RDP 2015-06: Credit Losses at Australian Banks: 1980–2013 Appendix A: More Accounting

A.1 Credit Losses

Banks' financial reports provide a number of different items which capture credit losses:

  1. Net charge to profit and loss account for individual provisions: For most loans, when a bank identifies that it has incurred a loss on the loan, it must raise an individual provision (a liability) in order to reduce the carrying value of the loan to the amount it expects to recover. This reduction in net assets is a loss and must be recognised as an expense to the profit and loss account. The net charge incorporates the release of individual provisions held against loans that no longer require them (because, for example, a borrower has recommenced making repayments).
  2. Net charge to profit and loss for collective provisions: Similar to 1, but collective provisions are held against incurred losses on loan portfolios with similar characteristics (usually retail loans that are too small to deal with individually), and the losses historical experience suggests are likely on the portfolio of currently healthy loans (to an extent, see Appendix B).
  3. Transfers from collective provisions to individual provisions: Some banks fund all provisions through collective provisions at first. When losses on individual loans are identified, appropriate amounts are transferred from collective provisions to individual provisions to cover these losses, and an amount necessary to replenish the collective provision to appropriate levels is charged to the profit and loss though item 2.
  4. Write-offs and recoveries to individual provisions: Write-offs are the final step of removing troubled assets from the balance sheet, and, for larger loans, are made after losses have been recognised through individual provisions and recoveries of any collateral made. The troubled loan, individual provision and amount recovered should cancel out so that there is no impact on the profit and loss account at this stage.
  5. Write-offs and recoveries to collective provisions: Loans that have been collectively provisioned for are written off against collective provisions.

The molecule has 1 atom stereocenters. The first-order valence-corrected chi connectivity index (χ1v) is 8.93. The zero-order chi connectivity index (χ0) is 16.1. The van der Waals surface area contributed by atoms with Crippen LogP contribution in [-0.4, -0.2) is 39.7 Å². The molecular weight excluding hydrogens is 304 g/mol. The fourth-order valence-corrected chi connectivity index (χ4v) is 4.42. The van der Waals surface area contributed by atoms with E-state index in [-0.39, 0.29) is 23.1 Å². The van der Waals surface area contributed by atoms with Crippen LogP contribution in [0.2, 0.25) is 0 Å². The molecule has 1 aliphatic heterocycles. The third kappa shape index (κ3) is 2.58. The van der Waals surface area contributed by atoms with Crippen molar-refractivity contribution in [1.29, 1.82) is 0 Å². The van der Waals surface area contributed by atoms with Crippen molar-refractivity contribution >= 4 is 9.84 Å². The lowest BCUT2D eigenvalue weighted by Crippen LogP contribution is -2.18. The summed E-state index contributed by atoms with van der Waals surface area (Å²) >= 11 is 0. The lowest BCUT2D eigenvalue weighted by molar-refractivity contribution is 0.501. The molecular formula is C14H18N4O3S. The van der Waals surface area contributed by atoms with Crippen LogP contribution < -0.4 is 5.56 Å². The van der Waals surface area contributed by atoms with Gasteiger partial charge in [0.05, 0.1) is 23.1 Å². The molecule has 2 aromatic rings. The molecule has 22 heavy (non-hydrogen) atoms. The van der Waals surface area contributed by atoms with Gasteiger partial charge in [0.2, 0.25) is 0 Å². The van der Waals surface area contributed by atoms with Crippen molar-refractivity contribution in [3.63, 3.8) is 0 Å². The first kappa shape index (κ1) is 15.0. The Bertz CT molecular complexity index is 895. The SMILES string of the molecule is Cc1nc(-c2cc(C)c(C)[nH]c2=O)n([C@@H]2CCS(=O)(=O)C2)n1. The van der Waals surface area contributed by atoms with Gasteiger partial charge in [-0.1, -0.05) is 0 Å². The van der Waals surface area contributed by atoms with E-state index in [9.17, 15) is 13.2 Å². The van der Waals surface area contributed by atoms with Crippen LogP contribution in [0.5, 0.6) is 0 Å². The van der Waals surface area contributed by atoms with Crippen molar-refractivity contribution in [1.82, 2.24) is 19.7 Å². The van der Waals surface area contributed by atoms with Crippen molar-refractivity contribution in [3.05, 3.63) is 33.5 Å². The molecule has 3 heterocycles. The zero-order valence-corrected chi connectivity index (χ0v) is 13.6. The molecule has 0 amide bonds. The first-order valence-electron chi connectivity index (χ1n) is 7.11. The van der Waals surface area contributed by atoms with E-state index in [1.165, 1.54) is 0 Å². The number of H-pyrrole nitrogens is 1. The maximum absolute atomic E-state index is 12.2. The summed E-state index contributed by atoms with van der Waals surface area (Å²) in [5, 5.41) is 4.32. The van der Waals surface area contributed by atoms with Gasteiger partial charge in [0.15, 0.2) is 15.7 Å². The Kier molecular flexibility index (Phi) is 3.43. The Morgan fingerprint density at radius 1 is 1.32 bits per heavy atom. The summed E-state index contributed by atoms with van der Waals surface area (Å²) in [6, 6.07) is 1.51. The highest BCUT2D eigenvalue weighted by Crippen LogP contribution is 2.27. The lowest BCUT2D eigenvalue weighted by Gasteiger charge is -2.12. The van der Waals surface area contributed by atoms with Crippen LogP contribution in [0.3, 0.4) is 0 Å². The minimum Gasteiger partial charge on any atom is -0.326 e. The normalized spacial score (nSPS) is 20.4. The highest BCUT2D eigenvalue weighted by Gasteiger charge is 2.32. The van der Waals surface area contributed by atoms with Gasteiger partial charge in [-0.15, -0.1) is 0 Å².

6. Write-offs and recoveries direct to profit and loss: Loans where there is no prospect of recovery can be written off immediately upon evidence of loss emerging. As there are no provisions held against such assets, their write-off has an impact upon the profit and loss account. This category sometimes also captures losses on loans that are not adequately covered by existing provisions.
  7. Charge for bad and doubtful debts: The total charge to the profit and loss for credit losses: the sum of 1, 2 and 6. The charge for bad and doubtful debts is the net reduction in the value of a bank's assets due to credit losses in a given period. It appears in a bank's profit and loss account and so is a component of the net change in a bank's capital position over each period.

Unlike the charge for bad and doubtful debts, the other two aggregate measures of credit losses used in this paper, net write-offs and current losses, are not calculated in banks' financial reports. Net write-offs are the sum of 4, 5 and 6; current losses are the sum of 1, 3, 5 and 6.

A.2 Non-performing Assets

‘Performing’ and ‘non-performing’ are a classifications applied to the assets banks hold at amortised cost (mainly loans and some other credit-type assets). These terms are, in most countries, defined by accounting standards and rules set by banking regulators. In Australia, NPAs include two categories:

  • Past-due assets are those where repayment is 90+ days in arrears, but which are covered by sufficient collateral such that no loss is expected (well-secured).